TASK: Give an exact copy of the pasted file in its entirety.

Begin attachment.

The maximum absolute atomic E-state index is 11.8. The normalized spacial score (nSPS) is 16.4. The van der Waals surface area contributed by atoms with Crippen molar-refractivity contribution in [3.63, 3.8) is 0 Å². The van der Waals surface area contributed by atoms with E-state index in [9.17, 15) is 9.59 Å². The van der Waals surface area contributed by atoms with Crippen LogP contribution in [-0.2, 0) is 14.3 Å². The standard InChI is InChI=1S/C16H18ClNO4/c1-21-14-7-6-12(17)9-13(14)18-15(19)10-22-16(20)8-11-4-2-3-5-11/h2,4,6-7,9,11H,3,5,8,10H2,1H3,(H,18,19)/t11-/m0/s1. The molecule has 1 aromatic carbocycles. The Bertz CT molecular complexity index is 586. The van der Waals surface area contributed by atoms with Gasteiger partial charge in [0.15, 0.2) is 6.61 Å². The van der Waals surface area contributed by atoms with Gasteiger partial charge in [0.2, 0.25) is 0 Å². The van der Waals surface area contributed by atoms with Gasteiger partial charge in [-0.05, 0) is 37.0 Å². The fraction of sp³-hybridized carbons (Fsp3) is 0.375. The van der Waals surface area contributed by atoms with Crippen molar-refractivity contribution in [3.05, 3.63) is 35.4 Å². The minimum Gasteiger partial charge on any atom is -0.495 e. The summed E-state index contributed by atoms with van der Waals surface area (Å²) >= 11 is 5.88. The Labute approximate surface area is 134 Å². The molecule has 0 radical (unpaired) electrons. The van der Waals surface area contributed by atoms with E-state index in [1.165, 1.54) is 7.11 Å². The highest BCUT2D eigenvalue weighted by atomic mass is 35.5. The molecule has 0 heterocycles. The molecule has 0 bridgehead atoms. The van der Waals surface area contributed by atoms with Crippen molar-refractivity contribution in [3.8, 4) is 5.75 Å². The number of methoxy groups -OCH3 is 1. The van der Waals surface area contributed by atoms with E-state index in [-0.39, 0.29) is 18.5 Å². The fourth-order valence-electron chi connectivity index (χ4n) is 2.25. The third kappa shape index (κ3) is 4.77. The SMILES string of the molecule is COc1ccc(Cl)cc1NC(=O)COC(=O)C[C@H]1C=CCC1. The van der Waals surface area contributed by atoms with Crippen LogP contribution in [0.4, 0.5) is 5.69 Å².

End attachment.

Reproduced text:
The maximum absolute atomic E-state index is 11.8. The normalized spacial score (nSPS) is 16.4. The van der Waals surface area contributed by atoms with Crippen molar-refractivity contribution in [3.63, 3.8) is 0 Å². The van der Waals surface area contributed by atoms with E-state index in [9.17, 15) is 9.59 Å². The van der Waals surface area contributed by atoms with Crippen LogP contribution in [-0.2, 0) is 14.3 Å². The standard InChI is InChI=1S/C16H18ClNO4/c1-21-14-7-6-12(17)9-13(14)18-15(19)10-22-16(20)8-11-4-2-3-5-11/h2,4,6-7,9,11H,3,5,8,10H2,1H3,(H,18,19)/t11-/m0/s1. The molecule has 1 aromatic carbocycles. The Bertz CT molecular complexity index is 586. The van der Waals surface area contributed by atoms with Gasteiger partial charge in [0.15, 0.2) is 6.61 Å². The van der Waals surface area contributed by atoms with Gasteiger partial charge in [0.2, 0.25) is 0 Å². The van der Waals surface area contributed by atoms with Gasteiger partial charge in [-0.05, 0) is 37.0 Å². The fraction of sp³-hybridized carbons (Fsp3) is 0.375. The van der Waals surface area contributed by atoms with Crippen molar-refractivity contribution in [3.05, 3.63) is 35.4 Å². The minimum Gasteiger partial charge on any atom is -0.495 e. The summed E-state index contributed by atoms with van der Waals surface area (Å²) >= 11 is 5.88. The Labute approximate surface area is 134 Å². The molecule has 0 radical (unpaired) electrons. The van der Waals surface area contributed by atoms with E-state index in [1.165, 1.54) is 7.11 Å². The highest BCUT2D eigenvalue weighted by atomic mass is 35.5. The molecule has 0 heterocycles. The molecule has 0 bridgehead atoms. The van der Waals surface area contributed by atoms with Crippen molar-refractivity contribution in [3.8, 4) is 5.75 Å². The number of methoxy groups -OCH3 is 1. The van der Waals surface area contributed by atoms with E-state index in [-0.39, 0.29) is 18.5 Å². The fourth-order valence-electron chi connectivity index (χ4n) is 2.25. The third kappa shape index (κ3) is 4.77. The SMILES string of the molecule is COc1ccc(Cl)cc1NC(=O)COC(=O)C[C@H]1C=CCC1. The van der Waals surface area contributed by atoms with Crippen LogP contribution in [0.4, 0.5) is 5.69 Å².